As in the above industrial application, each flap 5, 6 is fastened from rotation relative to the torsion member or wire, for example by overmoulding on a locally deformed part, to the central section 71 of the wire 7. In the cardiac application given by way of non-limiting example, there are on the ring two pairs of corresponding bores 22-23 which, in the present case, have been referenced 22 and 23 respectively opposite flap 5 and 22a, 23a opposite flap 6. Here again, that part of the wire 7 which projects beyond each flap 5, 6 freely passes through the bores, so that the latter constitute bearings for the rotation of said wire upon rocking of the flaps. The two free ends 72, 73 of each wire 7 are then applied against the outer face of the ring 2 where they are secured in a groove 24 by any means, for example by ultrasonic welding. In this way, the same result is obtained as that attained by the spring steel pivot 4 described with reference to FIGS. 1 to 4.
In order to avoid the wire bending, it may be subjected to a traction or tension before being fastened to the ring.
If a considerable length L of torsion of the wire is desired, it suffices to pass the wire in recesses 51, 52 and 61, 62 respectively made in the flaps and opening out on the periphery thereof leaving, however, a central section 71 of sufficient length to fasten the wire from rotating with respect to each flap.
It will be noted that the position of closure of the flaps may also be limited by engagement of their peripheral part 53, 63 against the inner wall of the ring 2 (FIG. 5). In the alternative, stops 21' may be used as described with respect to the embodiment of FIGS. 1-4.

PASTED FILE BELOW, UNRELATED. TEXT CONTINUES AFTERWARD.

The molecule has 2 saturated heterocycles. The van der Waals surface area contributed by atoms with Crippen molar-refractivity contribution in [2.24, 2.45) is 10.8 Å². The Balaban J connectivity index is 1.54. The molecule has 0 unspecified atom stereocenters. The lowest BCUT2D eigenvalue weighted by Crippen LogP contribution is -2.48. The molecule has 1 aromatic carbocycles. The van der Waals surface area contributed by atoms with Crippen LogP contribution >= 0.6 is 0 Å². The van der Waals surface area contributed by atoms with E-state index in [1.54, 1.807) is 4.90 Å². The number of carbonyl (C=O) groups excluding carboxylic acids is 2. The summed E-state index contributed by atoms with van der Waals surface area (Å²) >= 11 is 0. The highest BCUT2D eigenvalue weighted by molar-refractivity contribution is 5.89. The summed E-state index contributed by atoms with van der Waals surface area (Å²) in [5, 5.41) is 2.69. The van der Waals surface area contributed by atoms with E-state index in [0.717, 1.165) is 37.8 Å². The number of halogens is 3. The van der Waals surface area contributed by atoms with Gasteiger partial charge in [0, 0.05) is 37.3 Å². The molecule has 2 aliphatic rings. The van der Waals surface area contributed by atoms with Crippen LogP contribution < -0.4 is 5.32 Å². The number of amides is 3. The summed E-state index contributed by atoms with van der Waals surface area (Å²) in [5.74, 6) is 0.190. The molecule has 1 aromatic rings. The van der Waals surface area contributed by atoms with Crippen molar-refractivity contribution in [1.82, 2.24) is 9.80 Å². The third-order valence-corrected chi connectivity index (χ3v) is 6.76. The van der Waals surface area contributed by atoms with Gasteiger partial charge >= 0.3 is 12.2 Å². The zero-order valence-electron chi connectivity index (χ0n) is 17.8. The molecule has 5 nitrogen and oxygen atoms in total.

The elastic wire 7 being of small diameter, the risks of turbulences and of coagulation at the level of the hinge are reduced. It is also possible to make prostheses of small dimensions for small orifices. Figs. 5 and 6 show a two-flap valvve, but it might comprise only one or more than two. Similarly, the shape of the ring 2, which has been shown as elliptic, may be circular or of any appropriate profile. The valvular heart prostheses thus described, which is intended to replace the orifices of the heart, may also be placed in an artificial vessel 8 illustrated in broken lines in FIGS. 5 and 6 in order to be used for certain by-passes between the ventricles and the large vessels or in an artificial heart by a suitable installation.
Here again, the wire 7 has a triple role:
(1) It maintains the flap or flaps in adequate position in the orifice of the ring 2.
(2) It performs the role of a hinge.
(3) Because of its elasticity, it accelerates closure of the flap or flaps by effect of torsion.
It will be noted that, depending on the position of the or each flap when the wire is fastened to the ring, after the flow of the fluid has stopped, either the closure of the flap is accelerated, or, on the contrary, the opening thereof.